Sunday, November 28, 2010

What to do with bankrupt states?

Let them go bankrupt, David Skeel writes in The Weekly Standard.
The financial mess that spendthrift states have gotten themselves into is well known. California—recently dubbed the “Lindsay Lohan of states” in the Wall Street Journal—has a deficit that could reach $25.4 billion next year, and Illinois’s deficit for the 2011 fiscal year may be in the neighborhood of $15 billion.

There is little evidence that either state has a recipe for bringing down its runaway expenses, a large portion of which are wages and benefits owed to public employees. This means we can expect a major push for federal funds to prop up insolvent state governments in 2011, unless some miraculous alternative emerges to save the day. This is where bankruptcy comes in.
We have long done this for municipalities.
We now have more than 70 years of experience with a special chapter of the bankruptcy code, which permits cities and other municipal entities to file for bankruptcy. For decades, this chapter did not get a great deal of use. But since the successful 1994 filing for bankruptcy by Orange County, California, after the county’s bets on derivatives contracts went bad, municipal bankruptcy has become increasingly common. Vallejo, California, is currently in bankruptcy, and Harrisburg, Pennsylvania, is mulling it over. The experience of these municipal bankruptcies shows how bankruptcy-for-states might work, what its limitations are, and why we need it now.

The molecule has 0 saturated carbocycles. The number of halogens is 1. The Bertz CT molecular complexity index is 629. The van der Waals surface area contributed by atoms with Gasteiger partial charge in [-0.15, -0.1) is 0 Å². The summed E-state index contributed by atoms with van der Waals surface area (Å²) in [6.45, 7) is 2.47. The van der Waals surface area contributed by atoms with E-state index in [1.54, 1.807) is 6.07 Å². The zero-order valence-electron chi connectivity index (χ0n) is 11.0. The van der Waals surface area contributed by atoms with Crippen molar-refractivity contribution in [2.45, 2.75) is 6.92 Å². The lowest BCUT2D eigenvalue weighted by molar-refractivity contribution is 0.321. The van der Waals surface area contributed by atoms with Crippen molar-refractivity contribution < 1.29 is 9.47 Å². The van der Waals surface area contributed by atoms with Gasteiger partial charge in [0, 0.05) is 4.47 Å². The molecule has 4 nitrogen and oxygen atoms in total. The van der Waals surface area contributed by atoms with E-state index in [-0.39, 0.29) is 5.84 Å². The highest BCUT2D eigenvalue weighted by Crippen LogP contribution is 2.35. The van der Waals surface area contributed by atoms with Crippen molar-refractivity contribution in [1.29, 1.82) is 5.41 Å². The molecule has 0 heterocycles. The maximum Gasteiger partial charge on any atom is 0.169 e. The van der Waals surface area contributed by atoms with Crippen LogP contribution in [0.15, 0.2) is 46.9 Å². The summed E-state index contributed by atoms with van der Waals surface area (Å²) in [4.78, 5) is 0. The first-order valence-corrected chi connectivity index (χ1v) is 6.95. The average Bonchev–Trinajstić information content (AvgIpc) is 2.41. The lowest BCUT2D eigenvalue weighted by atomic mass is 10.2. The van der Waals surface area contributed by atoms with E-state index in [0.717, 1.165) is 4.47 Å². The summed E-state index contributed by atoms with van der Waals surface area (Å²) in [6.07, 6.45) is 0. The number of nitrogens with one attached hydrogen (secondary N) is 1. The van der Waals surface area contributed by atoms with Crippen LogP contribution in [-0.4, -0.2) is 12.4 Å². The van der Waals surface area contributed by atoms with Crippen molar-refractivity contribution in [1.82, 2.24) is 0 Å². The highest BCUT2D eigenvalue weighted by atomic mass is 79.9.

Municipal bankruptcy dates back to the last epic financial crisis, the Great Depression of the 1930s. According to testimony in a 1934 congressional hearing, 2,019 cities and other governmental entities had defaulted on their debt at that time.
Forbes has an interactive map showing how states are doing with debt.

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